Exuberantly optimistic founder Ben Rattray stopped by Re/code HQ recently to talk about the latest $25 million investment into Change.org and his goal to make it the Amazon of social change.
“The psychological effect we want to have,” Rattray said, “is when someone walks outside right now and says, ‘I want to rent an apartment, where do I go?’ Craigslist. To buy a book? Amazon. To address child slavery or climate change or stop the closure of the local park next to me? Change.org.”
Change.org is an online petition site. It is utilized to do everything from asking Jamba Juice to use compostable cups to getting body cameras on police (success stories).
Founded in 2007, with 80 million users in 196 countries and 200 employees in 18 countries, Change.org is beginning to enter the mainstream. It has become enormous, and has been influential in a number of recent high-profile cases. As for success rates: 30 million petitioners have been successful, and the likelihood of winning has increased threefold in the last year (the percentage of petitions that succeed, though, is still low).
Today the company (a B-corporation) announced $25 million in funding from investors including Arianna Huffington, Ashton Kutcher, LinkedIn CEO Jeff Weiner, Twitter co-founder Evan Williams, Virgin Group founder Richard Branson and the Knight Foundation.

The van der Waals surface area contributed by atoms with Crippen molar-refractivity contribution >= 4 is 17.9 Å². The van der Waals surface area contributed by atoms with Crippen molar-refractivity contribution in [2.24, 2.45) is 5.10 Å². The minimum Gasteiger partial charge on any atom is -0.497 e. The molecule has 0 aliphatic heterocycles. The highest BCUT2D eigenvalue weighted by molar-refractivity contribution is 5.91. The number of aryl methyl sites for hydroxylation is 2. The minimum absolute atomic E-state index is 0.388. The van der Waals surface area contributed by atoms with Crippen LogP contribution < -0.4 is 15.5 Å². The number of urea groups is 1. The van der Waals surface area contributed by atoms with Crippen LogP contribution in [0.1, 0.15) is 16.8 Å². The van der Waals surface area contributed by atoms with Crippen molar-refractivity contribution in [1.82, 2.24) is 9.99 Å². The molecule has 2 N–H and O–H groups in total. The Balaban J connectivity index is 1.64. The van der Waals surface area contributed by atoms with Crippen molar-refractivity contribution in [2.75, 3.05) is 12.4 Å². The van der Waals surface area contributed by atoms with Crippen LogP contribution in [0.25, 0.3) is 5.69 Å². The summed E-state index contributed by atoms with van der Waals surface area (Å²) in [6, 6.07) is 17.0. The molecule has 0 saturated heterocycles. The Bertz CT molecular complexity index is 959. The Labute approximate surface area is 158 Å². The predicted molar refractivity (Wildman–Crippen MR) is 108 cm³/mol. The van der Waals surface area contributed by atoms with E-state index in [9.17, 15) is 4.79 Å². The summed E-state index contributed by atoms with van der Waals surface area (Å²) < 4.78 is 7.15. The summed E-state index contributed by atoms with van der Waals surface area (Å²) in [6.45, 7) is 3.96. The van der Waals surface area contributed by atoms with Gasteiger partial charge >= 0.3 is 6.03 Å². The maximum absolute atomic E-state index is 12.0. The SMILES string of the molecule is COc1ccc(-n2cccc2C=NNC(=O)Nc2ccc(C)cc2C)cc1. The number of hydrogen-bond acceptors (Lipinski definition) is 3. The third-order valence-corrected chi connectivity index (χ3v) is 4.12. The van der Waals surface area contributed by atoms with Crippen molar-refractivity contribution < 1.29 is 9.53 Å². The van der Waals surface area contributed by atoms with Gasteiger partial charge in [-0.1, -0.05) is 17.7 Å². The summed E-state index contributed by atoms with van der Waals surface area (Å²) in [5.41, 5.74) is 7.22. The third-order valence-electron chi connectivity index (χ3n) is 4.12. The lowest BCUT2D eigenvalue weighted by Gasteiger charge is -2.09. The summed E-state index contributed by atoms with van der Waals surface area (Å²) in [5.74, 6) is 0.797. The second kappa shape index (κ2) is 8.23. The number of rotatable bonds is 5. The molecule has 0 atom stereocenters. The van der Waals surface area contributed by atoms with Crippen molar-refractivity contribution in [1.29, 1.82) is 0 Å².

“Elected officials are treating these campaigns much more seriously,” Rattray said. “If you’re a politician, you used to largely ignore voices online. You just don’t believe they’re real people. But that’s changing — not because they want to be hip — but because they’re realizing those are actual constituents.”
I pointed out that when I have to interact with the government, the biggest obstacle is that I own neither letters nor stamps.
“Exactly,” Rattray said.
Underlying the investment is an optimism that mass online movements will create change for the good.
Rattray, 34, from Santa Barbara, Calif., talked about calling out companies “to be their best selves,” and said that “companies will increasingly have an incentive to protect the public good.”
“Part of the perversity is there are good people in business who can actually act right now. Historically, businesses can make money in the short term by doing ill for their customers and the world,” he said. “But as you have things increasingly transparent, you liberate people in businesses to be able to do the right thing.”
As for politicians, he said, all they need is a nudge and a sign that voters want something.
“They’ll say: ‘Give me the political space to do what I know is right,'” Rattray said. “A petition gives that.”
This article originally appeared on Recode.net.